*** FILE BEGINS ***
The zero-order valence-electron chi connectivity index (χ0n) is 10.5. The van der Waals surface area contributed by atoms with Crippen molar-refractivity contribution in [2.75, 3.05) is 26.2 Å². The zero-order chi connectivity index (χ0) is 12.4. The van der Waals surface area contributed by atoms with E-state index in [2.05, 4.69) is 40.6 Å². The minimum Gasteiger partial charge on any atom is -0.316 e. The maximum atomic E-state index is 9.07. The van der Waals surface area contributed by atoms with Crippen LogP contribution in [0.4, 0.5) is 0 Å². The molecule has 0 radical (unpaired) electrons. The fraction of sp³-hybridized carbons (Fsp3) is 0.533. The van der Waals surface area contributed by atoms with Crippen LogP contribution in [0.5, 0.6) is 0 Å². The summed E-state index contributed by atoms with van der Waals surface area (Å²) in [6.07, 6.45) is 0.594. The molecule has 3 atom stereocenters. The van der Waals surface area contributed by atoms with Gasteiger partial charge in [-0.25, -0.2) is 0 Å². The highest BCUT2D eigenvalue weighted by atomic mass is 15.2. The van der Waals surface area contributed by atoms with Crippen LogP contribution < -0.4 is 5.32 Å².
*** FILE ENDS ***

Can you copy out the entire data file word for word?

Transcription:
The zero-order valence-electron chi connectivity index (χ0n) is 10.5. The van der Waals surface area contributed by atoms with Crippen molar-refractivity contribution in [2.75, 3.05) is 26.2 Å². The zero-order chi connectivity index (χ0) is 12.4. The van der Waals surface area contributed by atoms with E-state index in [2.05, 4.69) is 40.6 Å². The minimum Gasteiger partial charge on any atom is -0.316 e. The maximum atomic E-state index is 9.07. The van der Waals surface area contributed by atoms with Crippen LogP contribution in [0.4, 0.5) is 0 Å². The molecule has 0 radical (unpaired) electrons. The fraction of sp³-hybridized carbons (Fsp3) is 0.533. The van der Waals surface area contributed by atoms with Crippen LogP contribution in [0.5, 0.6) is 0 Å². The summed E-state index contributed by atoms with van der Waals surface area (Å²) in [6.07, 6.45) is 0.594. The molecule has 3 atom stereocenters. The van der Waals surface area contributed by atoms with Gasteiger partial charge in [-0.25, -0.2) is 0 Å². The highest BCUT2D eigenvalue weighted by atomic mass is 15.2. The van der Waals surface area contributed by atoms with Crippen LogP contribution < -0.4 is 5.32 Å².